I’m not an early riser. But at 4:30 a.m. the birds start singing, lobster boats hum past my bedroom window as they leave the harbor, and the dark night sky awakens. I can’t help myself; it’s too beautiful for my eyes to stay closed.
For the first time I can remember, I want to know more about these birds talking. They’re different from Tucson birds. They have more to say.
In the two days I’ve been back in my Southwest Harbor home, I find myself reading in bed as the sun goes down. Last night, I discovered in the SWH Chamber of Commerce summer mag, of all places to actually learn something, that Maine “retains more naturally dark skies than any state east of the Mississippi…The island’s central granite peaks shield the southwestern ‘quietside’ of the island from the city lights of the mainland and Bar Harbor.”
Star-filled nights, northern lights and fireworks over the ocean that you can see for miles.
In the two days I’ve been back I’ve walked Wonderland, where Martha and I lingered on the rocks before our annual dinner at Beal’s Lobster Pound, where the lobsters are carried in traps from boat to dock to a holding tank where summer visitors get to choose their own dinner. The green speckled creatures are lively, They’re not logy like those waiting in foggy supermarket tanks for their demise.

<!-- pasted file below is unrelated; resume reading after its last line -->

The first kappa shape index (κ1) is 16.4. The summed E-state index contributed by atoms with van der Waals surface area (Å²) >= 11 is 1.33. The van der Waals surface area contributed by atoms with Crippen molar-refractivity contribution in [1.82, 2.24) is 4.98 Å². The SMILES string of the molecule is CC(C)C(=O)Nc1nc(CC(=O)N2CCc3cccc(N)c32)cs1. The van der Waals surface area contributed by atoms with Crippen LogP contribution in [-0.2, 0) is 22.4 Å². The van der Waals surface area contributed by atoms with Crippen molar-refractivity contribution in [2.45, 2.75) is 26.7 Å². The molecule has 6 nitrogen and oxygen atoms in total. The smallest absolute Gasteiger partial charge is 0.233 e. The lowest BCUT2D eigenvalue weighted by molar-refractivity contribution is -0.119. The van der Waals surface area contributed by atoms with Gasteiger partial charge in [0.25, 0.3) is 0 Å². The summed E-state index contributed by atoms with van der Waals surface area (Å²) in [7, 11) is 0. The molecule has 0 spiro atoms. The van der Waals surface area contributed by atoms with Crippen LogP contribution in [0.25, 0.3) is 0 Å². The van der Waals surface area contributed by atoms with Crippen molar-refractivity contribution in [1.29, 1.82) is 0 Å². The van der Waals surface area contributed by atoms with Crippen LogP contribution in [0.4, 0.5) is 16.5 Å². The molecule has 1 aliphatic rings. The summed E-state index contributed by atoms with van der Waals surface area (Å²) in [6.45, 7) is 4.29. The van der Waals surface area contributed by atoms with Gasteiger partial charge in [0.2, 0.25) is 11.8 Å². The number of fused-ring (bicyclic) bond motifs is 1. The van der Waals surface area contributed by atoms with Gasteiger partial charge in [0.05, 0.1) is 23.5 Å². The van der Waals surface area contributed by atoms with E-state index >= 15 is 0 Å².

I had crab for my first dinner back.
My friend Judith stopped by yesterday morning when she saw a snazzy white car in my driveway with a strange license plate — New York. “Can’t I have a car with a New England license plate?” I asked Enterprise. Only if you’ll take a black one, I was told. Oh well, at least it’s not New Jersey (sorry Brook!).
I’ve walked Ship Harbor, seen around six friends (who’ve marveled at the purple streaks in my hair. One blurted, “It doesn’t look weird at all!”), went to an artist friend’s reception and started to get my house back in order. And I’ve been told at least three times how much people still miss Oz Books.
Full light: Time to go back to Wonderland — the first walk I took on the island 33 years ago. It’s always time to go back.